I didn’t have to search far in Rothbard’s For a New Liberty to find a passage that makes clear that the individual is the building block of human society (not the state).  The difference is that individuals build for freedom while states build for rigidity.  States build with the false premise that individuality is regression and that collectivism is progress.


I offer as Exhibit #1 for the defense of Individualism, and Choice, the works of Wolfgang Amadeus Mozart.  Although I suppose that supporters of determinism would say that Wolfie stood on the shoulders of giants and inherited the state of music as it accumulated into his era.  But I defy anyone to listen to the Overture from Don Giovanni, but then insist that it was achievable with any Mozart-like automaton.

Every human is not only the sum total of her parts, but she is a greater presence of an individual with an affect which is the outcome of an incredibly complex blend of inputs, including all genetic, environmental, and experiential influences.  She is a unique blend from all dimensions, not a copy, not to be copied.

We can now do cloning, I’m told, but there doesn’t appear to be much of a market for it.  It seems like Mozart would be somebody we want more of (if we could solve the problem of in which mass grave he was buried, and which remains are his).  But what kind of a Mozart would we get?  We would get a Mozart without Mozart’s nurture.  Maybe we would just get a Salieri.  So could we expect greater music?  What would be wrong with listening to the music that Mozart has already left for us?  Why would we be greedy for more.  The body of work — a completely unique body of work, by the way — is already absolutely original and endlessly discoverable.

Here’s a thought experiment — please find a comfortable spot, listen to the Don Giovanni Overture with mindfulness (you may want to listen to the full opera), then tell me that Mozarts are a dime a dozen, or further that there was no free will in composing it.  Then you can go on to Duke Ellington, Johnny Cash, Talking Heads, and tell me again.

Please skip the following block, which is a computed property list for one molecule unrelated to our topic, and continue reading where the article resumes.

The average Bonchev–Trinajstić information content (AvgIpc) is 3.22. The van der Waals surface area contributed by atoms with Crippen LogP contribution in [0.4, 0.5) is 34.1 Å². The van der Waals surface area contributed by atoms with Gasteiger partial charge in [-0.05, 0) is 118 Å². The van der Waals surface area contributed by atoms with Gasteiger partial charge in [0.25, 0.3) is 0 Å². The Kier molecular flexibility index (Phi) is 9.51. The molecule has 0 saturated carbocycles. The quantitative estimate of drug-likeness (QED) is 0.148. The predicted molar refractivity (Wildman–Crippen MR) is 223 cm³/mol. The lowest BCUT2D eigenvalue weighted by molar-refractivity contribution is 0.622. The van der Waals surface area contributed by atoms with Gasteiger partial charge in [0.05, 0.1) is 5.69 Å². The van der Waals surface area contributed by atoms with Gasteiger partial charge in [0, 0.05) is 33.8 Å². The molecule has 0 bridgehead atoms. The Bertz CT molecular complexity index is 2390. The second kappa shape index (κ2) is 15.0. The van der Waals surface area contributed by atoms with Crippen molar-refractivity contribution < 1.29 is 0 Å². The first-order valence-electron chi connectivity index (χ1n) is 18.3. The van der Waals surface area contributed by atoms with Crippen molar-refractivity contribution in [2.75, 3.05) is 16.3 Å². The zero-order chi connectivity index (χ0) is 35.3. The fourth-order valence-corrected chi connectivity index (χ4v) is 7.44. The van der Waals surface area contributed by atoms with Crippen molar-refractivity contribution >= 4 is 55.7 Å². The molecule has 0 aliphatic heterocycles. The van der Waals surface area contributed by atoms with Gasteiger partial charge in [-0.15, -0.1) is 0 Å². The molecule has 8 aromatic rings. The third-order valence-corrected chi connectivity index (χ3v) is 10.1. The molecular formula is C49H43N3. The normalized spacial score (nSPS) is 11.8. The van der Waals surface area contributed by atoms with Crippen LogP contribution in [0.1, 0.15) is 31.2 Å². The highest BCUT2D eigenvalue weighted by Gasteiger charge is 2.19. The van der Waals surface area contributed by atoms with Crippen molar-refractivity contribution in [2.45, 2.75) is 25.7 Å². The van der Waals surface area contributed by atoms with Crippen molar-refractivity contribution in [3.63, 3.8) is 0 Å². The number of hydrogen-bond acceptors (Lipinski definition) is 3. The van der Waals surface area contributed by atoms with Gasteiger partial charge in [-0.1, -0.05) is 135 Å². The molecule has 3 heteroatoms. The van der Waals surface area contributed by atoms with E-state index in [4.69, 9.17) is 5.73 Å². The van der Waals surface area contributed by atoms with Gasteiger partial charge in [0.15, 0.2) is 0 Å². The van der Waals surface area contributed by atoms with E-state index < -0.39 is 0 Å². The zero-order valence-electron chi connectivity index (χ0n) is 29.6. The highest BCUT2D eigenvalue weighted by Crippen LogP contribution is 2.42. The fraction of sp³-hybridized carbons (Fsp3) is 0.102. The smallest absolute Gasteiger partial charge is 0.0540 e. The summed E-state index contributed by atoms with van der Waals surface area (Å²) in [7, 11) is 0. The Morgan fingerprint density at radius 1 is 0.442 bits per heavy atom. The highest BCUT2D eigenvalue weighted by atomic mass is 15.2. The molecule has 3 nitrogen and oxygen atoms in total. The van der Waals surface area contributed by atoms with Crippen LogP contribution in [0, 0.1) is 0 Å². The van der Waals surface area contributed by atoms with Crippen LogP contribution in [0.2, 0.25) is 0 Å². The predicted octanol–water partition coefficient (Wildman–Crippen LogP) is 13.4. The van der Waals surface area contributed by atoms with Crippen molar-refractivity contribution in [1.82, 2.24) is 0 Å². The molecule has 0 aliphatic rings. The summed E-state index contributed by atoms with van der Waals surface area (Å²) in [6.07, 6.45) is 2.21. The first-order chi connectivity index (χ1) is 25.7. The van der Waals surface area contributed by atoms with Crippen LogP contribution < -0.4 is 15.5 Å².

Logic Fallacy #31 — The Excluded Other

Starting from the premise that one thing exists to the exclusion of another is a false premise, and all conclusions that arise from this error are logic fallacies.  This is also the great American pastime for partisans, politicians, pillagers, pundits, patriots, and propagandists.

Many scientists (not I!) claim that all is just the collision of atoms, the mixing of chemicals, the levers and pulleys of a structure.  It can all be unpacked and explained case by case, they say.  This is the idea that Voltaire dealt with in Candide; the protagonist, Candide, was being force fed the Leibniz construct that this is the best of all possible worlds since things were obviously as they should be (the “is/ought” fallacy).  Voltaire convinced me half a century ago, we are the purveyors of our own fates.  Even if we get struck fatally by lightning, it is not a triumph of some other force over our own.  We can be in the wrong place at the wrong time, but nobody else put us there.

The stricter determinists, or reductionists if you will, make a claim for what they believe is such an elegant argument that it explains itself.  This is because of the fence they put around the argument.  Within that fence there are no contradictions to the argument, and they regard everything outside the fence as mystery, not evidence, and they insist that the mysterious is the same as non-existent.

Those of us without perfect information can only guess about the probabilities beyond our ken.  That is known as risk.  We must make conscious, even, voluntary decisions about which risks we will run.

Now I have exhausted myself wrestling with the huge idea of will.  I see that none of the ideas above do much beyond scratching the surface.  There are a thousand more things to say.  I hope that I can learn more every day and report it to you as columns go by.  But let’s keep it voluntary, OK?

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Verbal is a software engineer, college professor, corporate information officer, life long student, farmer, libertarian, literarian, student of computer science and self-ordering phenomena, pre-TSA world traveler, domestic traveler.